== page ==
Of course the usual suspects will find fault, but for those truly interested in what is happening in Venezuela, I recommend this piece by the excellent Mexican journalist Alma Guillermoprieto from the October 20 New York Review of Books.
While Guillermoprieto notes “the regime’s corruption, its autocratic use of public funds, and Chávez’s determined assault on the institutions that make representative democracy possible,” she also acknowledges that Chavez’s social programs in the barrios have “brought a sense of joyful hope to a great many of Venezuela’s poor—people who failed to see a future for themselves before his advent.” And she is critical of hysterical and racist elements of the opposition to Chavez.
Guillermoprieto interviews the leftist opposition newspaper editor Teodoro Petkoff, whose answers to questions from me I recently posted.
Because he is nothing if not independent-minded, and, at the age of seventy-three, still almost garishly blue-eyed, quick-witted, and remarkably hale, Petkoff is interviewed a lot, and appears often on television. He is bemused to find himself emerging as the centrist of the hour for the sector of the opposition that neither supported the coup against Chávez three years ago nor identifies with the current leadership. One of his conservative political foes from the old days even showed up at a launch for his most recent book of essays. “He came up to me and said, ‘We must be really fucked if someone like me is here with someone like you,'” Petkoff recalled wryly. People ask him all the time what he plans to do with his newfound status, because the obvious option would be to run against Chávez, who is up for reelection next year. I asked him if he would, and Petkoff paused while he pondered the cost. He would not, of course, win. And hale or not, he is not young. He would face a merciless smear campaign. But he is a politician, after all, and the whole thing could be fun. Should he run again?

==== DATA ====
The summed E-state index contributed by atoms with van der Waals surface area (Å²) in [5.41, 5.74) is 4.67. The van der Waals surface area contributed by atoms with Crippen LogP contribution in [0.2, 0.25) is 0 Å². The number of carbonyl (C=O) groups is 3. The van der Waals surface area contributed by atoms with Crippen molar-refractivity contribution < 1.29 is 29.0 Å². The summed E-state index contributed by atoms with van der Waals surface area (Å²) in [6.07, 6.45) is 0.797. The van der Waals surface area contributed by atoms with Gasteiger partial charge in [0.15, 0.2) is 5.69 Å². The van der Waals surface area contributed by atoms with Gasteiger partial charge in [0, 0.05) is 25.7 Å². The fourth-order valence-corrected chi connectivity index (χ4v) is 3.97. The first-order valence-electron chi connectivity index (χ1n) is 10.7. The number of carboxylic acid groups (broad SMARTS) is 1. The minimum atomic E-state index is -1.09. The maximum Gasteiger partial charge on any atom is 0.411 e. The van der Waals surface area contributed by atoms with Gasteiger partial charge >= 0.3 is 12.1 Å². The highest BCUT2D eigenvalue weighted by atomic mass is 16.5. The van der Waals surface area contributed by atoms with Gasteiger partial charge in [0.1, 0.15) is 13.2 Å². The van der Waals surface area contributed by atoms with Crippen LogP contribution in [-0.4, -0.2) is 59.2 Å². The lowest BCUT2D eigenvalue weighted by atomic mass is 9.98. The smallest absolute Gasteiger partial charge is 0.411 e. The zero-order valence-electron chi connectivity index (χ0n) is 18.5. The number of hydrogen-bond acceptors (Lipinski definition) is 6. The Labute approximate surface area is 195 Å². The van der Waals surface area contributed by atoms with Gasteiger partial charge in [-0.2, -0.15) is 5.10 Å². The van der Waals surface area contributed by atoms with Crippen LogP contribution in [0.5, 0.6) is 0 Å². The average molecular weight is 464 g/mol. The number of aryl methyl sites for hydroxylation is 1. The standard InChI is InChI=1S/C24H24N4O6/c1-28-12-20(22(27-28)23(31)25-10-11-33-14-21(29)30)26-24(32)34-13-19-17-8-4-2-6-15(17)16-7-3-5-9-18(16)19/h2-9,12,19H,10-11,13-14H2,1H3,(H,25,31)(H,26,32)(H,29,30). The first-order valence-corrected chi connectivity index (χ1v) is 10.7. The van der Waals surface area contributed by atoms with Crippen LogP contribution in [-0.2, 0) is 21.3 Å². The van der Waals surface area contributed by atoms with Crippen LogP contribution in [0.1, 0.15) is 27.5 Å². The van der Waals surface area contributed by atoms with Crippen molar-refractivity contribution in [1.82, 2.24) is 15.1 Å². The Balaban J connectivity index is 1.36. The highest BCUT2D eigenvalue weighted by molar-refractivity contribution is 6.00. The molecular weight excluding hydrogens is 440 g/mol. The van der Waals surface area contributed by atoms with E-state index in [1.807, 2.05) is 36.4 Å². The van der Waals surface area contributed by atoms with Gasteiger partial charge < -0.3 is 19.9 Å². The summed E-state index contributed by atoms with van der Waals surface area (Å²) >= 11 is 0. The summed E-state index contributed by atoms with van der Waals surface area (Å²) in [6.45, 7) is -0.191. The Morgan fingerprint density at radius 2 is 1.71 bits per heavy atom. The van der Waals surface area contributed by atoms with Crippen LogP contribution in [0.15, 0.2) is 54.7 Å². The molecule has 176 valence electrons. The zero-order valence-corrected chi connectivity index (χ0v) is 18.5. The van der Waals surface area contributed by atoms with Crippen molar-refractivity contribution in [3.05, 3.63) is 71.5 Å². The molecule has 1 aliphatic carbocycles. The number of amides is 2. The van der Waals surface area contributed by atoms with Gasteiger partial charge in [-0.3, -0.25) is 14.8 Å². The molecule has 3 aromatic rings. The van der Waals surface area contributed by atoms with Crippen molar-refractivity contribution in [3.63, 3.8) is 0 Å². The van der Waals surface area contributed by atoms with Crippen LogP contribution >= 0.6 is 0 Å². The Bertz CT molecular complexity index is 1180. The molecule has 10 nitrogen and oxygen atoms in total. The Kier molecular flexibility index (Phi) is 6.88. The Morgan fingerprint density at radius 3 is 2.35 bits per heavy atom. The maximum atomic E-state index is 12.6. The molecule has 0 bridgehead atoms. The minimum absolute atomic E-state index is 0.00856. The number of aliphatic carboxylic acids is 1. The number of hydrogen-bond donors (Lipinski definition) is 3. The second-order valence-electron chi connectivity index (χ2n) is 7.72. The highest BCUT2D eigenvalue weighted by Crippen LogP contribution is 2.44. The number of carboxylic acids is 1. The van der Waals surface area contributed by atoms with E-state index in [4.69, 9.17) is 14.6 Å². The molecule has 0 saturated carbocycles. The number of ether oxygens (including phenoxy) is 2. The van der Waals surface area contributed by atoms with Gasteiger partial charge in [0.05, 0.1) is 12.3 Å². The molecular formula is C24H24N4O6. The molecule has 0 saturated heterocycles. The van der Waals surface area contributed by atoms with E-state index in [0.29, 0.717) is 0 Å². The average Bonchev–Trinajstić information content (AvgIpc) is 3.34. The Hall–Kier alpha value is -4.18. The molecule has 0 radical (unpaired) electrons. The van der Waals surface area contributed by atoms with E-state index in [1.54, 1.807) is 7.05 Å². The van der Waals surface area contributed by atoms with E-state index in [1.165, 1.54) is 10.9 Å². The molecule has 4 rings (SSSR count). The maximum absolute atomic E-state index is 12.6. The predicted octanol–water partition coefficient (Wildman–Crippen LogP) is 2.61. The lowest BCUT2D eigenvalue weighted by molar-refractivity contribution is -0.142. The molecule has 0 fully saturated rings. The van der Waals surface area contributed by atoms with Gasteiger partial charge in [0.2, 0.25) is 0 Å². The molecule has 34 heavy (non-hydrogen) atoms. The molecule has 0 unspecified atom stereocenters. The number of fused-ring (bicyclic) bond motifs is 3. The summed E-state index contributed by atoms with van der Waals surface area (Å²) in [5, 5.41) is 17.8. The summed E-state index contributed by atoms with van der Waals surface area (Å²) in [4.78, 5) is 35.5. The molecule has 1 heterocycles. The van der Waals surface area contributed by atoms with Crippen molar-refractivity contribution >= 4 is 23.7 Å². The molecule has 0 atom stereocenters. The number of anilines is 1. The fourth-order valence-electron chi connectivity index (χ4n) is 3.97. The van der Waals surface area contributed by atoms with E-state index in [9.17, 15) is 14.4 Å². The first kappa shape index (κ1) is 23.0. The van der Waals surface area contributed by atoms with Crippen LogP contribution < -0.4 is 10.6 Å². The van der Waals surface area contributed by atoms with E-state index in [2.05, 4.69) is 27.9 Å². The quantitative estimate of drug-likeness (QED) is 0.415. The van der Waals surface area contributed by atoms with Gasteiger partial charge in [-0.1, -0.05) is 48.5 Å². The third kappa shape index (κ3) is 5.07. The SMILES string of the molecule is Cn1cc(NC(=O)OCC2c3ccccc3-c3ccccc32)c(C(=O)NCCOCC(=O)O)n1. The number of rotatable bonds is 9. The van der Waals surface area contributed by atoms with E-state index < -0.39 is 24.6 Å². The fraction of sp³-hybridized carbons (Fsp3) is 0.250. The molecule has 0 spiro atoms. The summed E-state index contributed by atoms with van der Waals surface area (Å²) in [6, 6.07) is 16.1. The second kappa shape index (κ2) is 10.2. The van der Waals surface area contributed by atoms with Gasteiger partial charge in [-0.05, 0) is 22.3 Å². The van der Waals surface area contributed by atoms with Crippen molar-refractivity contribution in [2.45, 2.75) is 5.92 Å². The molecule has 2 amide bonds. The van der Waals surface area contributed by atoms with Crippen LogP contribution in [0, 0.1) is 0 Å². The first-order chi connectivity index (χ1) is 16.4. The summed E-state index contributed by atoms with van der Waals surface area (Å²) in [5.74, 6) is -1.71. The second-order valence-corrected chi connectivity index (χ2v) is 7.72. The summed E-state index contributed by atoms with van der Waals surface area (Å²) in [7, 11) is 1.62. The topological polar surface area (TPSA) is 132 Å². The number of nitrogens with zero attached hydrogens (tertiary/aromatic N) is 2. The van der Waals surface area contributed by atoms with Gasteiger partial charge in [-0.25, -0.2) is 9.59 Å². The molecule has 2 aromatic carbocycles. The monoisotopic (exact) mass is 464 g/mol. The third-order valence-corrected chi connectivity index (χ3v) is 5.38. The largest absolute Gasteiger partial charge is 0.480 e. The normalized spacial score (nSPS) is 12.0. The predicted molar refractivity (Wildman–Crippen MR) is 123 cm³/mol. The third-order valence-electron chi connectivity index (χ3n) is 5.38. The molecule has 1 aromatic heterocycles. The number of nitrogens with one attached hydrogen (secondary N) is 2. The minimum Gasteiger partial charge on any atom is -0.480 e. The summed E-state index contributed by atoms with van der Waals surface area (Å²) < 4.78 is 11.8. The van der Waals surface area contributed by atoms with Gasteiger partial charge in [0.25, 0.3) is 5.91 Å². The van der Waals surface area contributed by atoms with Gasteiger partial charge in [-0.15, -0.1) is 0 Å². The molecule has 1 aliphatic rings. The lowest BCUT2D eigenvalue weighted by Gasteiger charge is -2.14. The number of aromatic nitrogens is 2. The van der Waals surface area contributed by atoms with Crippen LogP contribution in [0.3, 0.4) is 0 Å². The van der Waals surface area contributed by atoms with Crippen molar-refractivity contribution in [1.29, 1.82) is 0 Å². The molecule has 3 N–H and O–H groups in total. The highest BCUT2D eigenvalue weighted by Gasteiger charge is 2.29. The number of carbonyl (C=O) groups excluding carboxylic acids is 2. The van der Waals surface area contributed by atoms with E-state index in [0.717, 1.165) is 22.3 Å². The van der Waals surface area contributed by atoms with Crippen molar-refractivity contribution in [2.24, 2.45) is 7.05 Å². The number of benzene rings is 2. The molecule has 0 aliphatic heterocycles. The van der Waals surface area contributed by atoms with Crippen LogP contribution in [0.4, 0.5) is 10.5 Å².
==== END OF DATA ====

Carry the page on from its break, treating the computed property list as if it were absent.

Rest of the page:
For the moment, he is on the sidelines. “Chávez has two pedals,” he said: “One is formal democracy and the other is authoritarianism, and he steps on one or the other as circumstances dictate. At every election, the results are close to being evenly divided [for and against him], and he knows how to read and weigh those results correctly. Aside from everything else, the sector that is against him is the most dynamic [of the economy]. And if he were to crush this sector he would have to do it a sangre y fuego—with blood and fire. But if Chávez sees that the 40 percent that is against him is growing weaker, he will step again on the authoritarian pedal.”
Guillermoprieto’s review of four books about Chavez is also worth reading.